Here's the story:  The king of Argos locks his daughter, Danae, away from the filthy, philandering hands of men in order to avoid the prophecy (damn prophecies) of his death if she has a son.  This only entices Zeus, king of the Gods, and now the only person capable of impregnating her in captivity, which he does.  Learning of the pregnancy, the king seals his daughter and newborn son into a wooden coffin and casts it into the sea, to somehow prolong his fate.  When Zeus finds out, not only does he kill the king, but he tells his brother, god of the seas Poseidon, to unleash the mother-fuckin Kraken (a freakishly large sea-monster or "Titan", from before the time of the gods) upon the city of Argos completely destroying it (overkill?), while Danae and her son float safely to some island in the Aegean, where Perseus grows into the future tanned star of LA Law.

Meanwhile, Calibos, the son of sea-goddess Thetis, is set to marry Princess Andromeda of Joppa.  Being the redneck of Greece, Calibos hunts and kills every living creature in the countryside, including Zeus' prized herd of flying horses save one, Pegasus.  Incurring the wrath of said king of gods, Calibos is transformed into a freakish satyr-like creature and outcast to the swamps of Joppa.  Enraged, Thetis irrationally takes her vengeance out on Andromeda, for if Calibos can't marry her, then nobody can.  She curses the Princess so that if any man wants to marry her, they must answer a riddle, and if they do so incorrectly, they're burned at the stake.  She also meddles in the life of Zeus' son, Perseus, magically transporting him to Joppa, thinking he will fall in love with Andromeda, get the riddle wrong, and burn alive.  Spoiler: He gets the riddle right and marries the princess, making Thetis even angrier and demanding that her still virgin body be sacrificed to the Kraken in thirty days or Joppa will be destroyed.  Then it's Perseus Vs. Calibos/Giant Scorpions/Stygian witches/Medusa/and finally Kraken with help from Daddy in the form of a magical sword/shield/helmet/robotic owl (I shit you not).    Except that this is the plot of '81 Clash.  In '10's Clash, gone is the romance between Perseus and Andromeda, and subsequently the motivation for him to take on this impossibly ridiculous quest to fight a 200-story sea-monster with the head of a snake-haired bitch.  In 2010, Leterrier pits Perseus on a quest for revenge on Zeus and the rest of Mt. Olympus for letting a large statue fall on his boat, killing his adopted-family (sound stupid? trust me it looks stupider).  By taking out the romance, the apparently eunuch director takes out any reason why you should care about whether or not Perseus succeeds.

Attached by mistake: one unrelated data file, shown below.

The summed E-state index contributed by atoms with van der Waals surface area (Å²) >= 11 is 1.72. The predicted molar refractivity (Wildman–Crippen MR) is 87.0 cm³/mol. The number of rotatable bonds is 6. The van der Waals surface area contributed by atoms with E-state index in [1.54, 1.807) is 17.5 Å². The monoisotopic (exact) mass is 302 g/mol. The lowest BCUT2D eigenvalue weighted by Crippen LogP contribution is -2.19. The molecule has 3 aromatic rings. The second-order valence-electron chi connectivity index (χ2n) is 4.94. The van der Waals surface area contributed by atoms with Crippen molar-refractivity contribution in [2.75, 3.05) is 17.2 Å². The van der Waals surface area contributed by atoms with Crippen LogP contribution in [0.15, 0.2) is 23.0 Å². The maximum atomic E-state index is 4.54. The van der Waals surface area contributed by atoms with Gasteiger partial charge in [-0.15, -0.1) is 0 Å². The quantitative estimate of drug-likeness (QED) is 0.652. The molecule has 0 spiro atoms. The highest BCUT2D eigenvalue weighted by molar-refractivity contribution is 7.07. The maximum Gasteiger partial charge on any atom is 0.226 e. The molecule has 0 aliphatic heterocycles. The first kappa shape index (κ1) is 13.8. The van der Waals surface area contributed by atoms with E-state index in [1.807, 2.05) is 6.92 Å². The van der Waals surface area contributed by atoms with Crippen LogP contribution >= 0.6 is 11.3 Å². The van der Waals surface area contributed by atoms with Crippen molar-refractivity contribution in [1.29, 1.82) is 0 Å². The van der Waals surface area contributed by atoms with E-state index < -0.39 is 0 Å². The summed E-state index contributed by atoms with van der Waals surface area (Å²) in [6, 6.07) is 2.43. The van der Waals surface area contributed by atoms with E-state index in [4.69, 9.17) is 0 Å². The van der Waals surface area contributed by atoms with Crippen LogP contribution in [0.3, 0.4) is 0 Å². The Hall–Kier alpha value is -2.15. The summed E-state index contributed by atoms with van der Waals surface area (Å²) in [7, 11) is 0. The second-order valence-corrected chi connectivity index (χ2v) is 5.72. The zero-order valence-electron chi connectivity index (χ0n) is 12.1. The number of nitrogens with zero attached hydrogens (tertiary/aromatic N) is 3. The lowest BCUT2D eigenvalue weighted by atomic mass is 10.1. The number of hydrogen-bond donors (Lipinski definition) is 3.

Much like this year's version, '81's Clash featured an all-star cast of classic screen-greats, including Burgess Meredith (Mick from Rocky), Ursula Andress (Honey Rider from Dr. No), Maggie Smith (McGonagall from Harry Potter and the head nun in Sister Act), and the legendary Sir Laurence Olivier (the original Heathcliff AND Mr. Darcy, and he was in just about every Shakespeare film adaptation), and a promising newcomer as protagonist Perseus, played by tanned TV star Harry Hamlin (ummm, LA Law?).  This time around the marquee boasts veteran names Liam Neeson, Ralph Fiennes, and Pete Postlethwaite, with Aussie Sam Worthington taking on the lead-role of the demi-god son of Zeus.  It's hard not to like that list of names (Worthington was one of the few things I liked about both Avatar and Terminator Salvation), but that's the last time I will associate the word 'like' with this version of the Titans.